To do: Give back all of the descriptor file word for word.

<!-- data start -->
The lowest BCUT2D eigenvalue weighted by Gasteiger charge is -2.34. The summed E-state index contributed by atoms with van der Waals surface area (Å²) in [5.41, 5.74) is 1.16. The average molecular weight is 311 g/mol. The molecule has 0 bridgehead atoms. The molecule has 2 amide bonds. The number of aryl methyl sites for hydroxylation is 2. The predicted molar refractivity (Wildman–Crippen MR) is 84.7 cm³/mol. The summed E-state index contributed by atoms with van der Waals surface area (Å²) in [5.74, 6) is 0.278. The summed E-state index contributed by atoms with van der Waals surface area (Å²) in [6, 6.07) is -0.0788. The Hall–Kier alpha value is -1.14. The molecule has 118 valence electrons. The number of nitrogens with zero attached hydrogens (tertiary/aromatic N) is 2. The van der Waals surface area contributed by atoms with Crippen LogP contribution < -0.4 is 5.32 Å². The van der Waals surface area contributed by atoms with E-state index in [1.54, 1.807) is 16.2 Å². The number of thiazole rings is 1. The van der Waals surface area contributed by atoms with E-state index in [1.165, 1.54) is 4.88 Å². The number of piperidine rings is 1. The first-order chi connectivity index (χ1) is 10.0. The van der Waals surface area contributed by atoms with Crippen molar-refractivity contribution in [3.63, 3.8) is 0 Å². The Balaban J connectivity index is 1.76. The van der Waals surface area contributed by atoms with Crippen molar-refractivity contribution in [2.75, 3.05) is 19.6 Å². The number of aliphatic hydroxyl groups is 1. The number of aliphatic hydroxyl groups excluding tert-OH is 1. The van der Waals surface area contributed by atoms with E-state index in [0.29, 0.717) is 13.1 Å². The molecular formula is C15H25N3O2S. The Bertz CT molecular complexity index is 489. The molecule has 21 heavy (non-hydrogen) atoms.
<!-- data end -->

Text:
The lowest BCUT2D eigenvalue weighted by Gasteiger charge is -2.34. The summed E-state index contributed by atoms with van der Waals surface area (Å²) in [5.41, 5.74) is 1.16. The average molecular weight is 311 g/mol. The molecule has 0 bridgehead atoms. The molecule has 2 amide bonds. The number of aryl methyl sites for hydroxylation is 2. The predicted molar refractivity (Wildman–Crippen MR) is 84.7 cm³/mol. The summed E-state index contributed by atoms with van der Waals surface area (Å²) in [5.74, 6) is 0.278. The summed E-state index contributed by atoms with van der Waals surface area (Å²) in [6, 6.07) is -0.0788. The Hall–Kier alpha value is -1.14. The molecule has 118 valence electrons. The number of nitrogens with zero attached hydrogens (tertiary/aromatic N) is 2. The van der Waals surface area contributed by atoms with Crippen LogP contribution < -0.4 is 5.32 Å². The van der Waals surface area contributed by atoms with E-state index in [1.54, 1.807) is 16.2 Å². The number of thiazole rings is 1. The van der Waals surface area contributed by atoms with E-state index in [1.165, 1.54) is 4.88 Å². The number of piperidine rings is 1. The first-order chi connectivity index (χ1) is 10.0. The van der Waals surface area contributed by atoms with Crippen molar-refractivity contribution in [3.63, 3.8) is 0 Å². The Balaban J connectivity index is 1.76. The van der Waals surface area contributed by atoms with Crippen molar-refractivity contribution in [2.75, 3.05) is 19.6 Å². The number of aliphatic hydroxyl groups is 1. The number of aliphatic hydroxyl groups excluding tert-OH is 1. The van der Waals surface area contributed by atoms with E-state index in [0.29, 0.717) is 13.1 Å². The molecular formula is C15H25N3O2S. The Bertz CT molecular complexity index is 489. The molecule has 21 heavy (non-hydrogen) atoms.